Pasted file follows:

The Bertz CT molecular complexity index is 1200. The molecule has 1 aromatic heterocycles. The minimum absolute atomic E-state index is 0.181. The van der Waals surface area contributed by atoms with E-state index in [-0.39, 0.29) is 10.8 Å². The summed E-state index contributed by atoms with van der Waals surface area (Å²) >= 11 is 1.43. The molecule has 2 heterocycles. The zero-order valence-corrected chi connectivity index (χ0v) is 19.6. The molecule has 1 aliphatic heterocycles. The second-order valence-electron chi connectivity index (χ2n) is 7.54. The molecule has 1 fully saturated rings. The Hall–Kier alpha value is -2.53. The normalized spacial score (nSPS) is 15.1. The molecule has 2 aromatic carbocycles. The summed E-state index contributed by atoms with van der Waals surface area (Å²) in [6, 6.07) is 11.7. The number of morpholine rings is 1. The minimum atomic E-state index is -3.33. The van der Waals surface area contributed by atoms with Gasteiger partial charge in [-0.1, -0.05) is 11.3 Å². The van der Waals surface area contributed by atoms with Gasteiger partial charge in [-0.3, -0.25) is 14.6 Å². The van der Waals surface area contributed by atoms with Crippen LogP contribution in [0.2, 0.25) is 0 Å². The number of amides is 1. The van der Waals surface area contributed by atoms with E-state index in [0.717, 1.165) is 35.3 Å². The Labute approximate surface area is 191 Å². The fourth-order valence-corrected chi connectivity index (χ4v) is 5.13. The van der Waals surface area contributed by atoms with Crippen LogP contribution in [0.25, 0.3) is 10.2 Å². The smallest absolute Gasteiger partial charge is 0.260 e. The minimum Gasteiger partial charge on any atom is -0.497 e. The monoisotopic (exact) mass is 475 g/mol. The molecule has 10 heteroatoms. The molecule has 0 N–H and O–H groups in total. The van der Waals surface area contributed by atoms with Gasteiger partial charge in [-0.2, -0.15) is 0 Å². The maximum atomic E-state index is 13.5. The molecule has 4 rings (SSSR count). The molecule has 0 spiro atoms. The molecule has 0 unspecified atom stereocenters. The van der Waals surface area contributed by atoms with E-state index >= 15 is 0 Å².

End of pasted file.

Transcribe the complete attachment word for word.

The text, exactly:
The Bertz CT molecular complexity index is 1200. The molecule has 1 aromatic heterocycles. The minimum absolute atomic E-state index is 0.181. The van der Waals surface area contributed by atoms with E-state index in [-0.39, 0.29) is 10.8 Å². The summed E-state index contributed by atoms with van der Waals surface area (Å²) >= 11 is 1.43. The molecule has 2 heterocycles. The zero-order valence-corrected chi connectivity index (χ0v) is 19.6. The molecule has 1 aliphatic heterocycles. The second-order valence-electron chi connectivity index (χ2n) is 7.54. The molecule has 1 fully saturated rings. The Hall–Kier alpha value is -2.53. The normalized spacial score (nSPS) is 15.1. The molecule has 2 aromatic carbocycles. The summed E-state index contributed by atoms with van der Waals surface area (Å²) in [6, 6.07) is 11.7. The number of morpholine rings is 1. The minimum atomic E-state index is -3.33. The van der Waals surface area contributed by atoms with Gasteiger partial charge in [-0.1, -0.05) is 11.3 Å². The van der Waals surface area contributed by atoms with Gasteiger partial charge in [-0.3, -0.25) is 14.6 Å². The van der Waals surface area contributed by atoms with Crippen LogP contribution in [0.2, 0.25) is 0 Å². The number of amides is 1. The van der Waals surface area contributed by atoms with E-state index in [0.717, 1.165) is 35.3 Å². The Labute approximate surface area is 191 Å². The fourth-order valence-corrected chi connectivity index (χ4v) is 5.13. The van der Waals surface area contributed by atoms with Crippen LogP contribution in [0.25, 0.3) is 10.2 Å². The smallest absolute Gasteiger partial charge is 0.260 e. The minimum Gasteiger partial charge on any atom is -0.497 e. The monoisotopic (exact) mass is 475 g/mol. The molecule has 10 heteroatoms. The molecule has 0 N–H and O–H groups in total. The van der Waals surface area contributed by atoms with Gasteiger partial charge in [-0.2, -0.15) is 0 Å². The maximum atomic E-state index is 13.5. The molecule has 4 rings (SSSR count). The molecule has 0 spiro atoms. The molecule has 0 unspecified atom stereocenters. The van der Waals surface area contributed by atoms with E-state index >= 15 is 0 Å².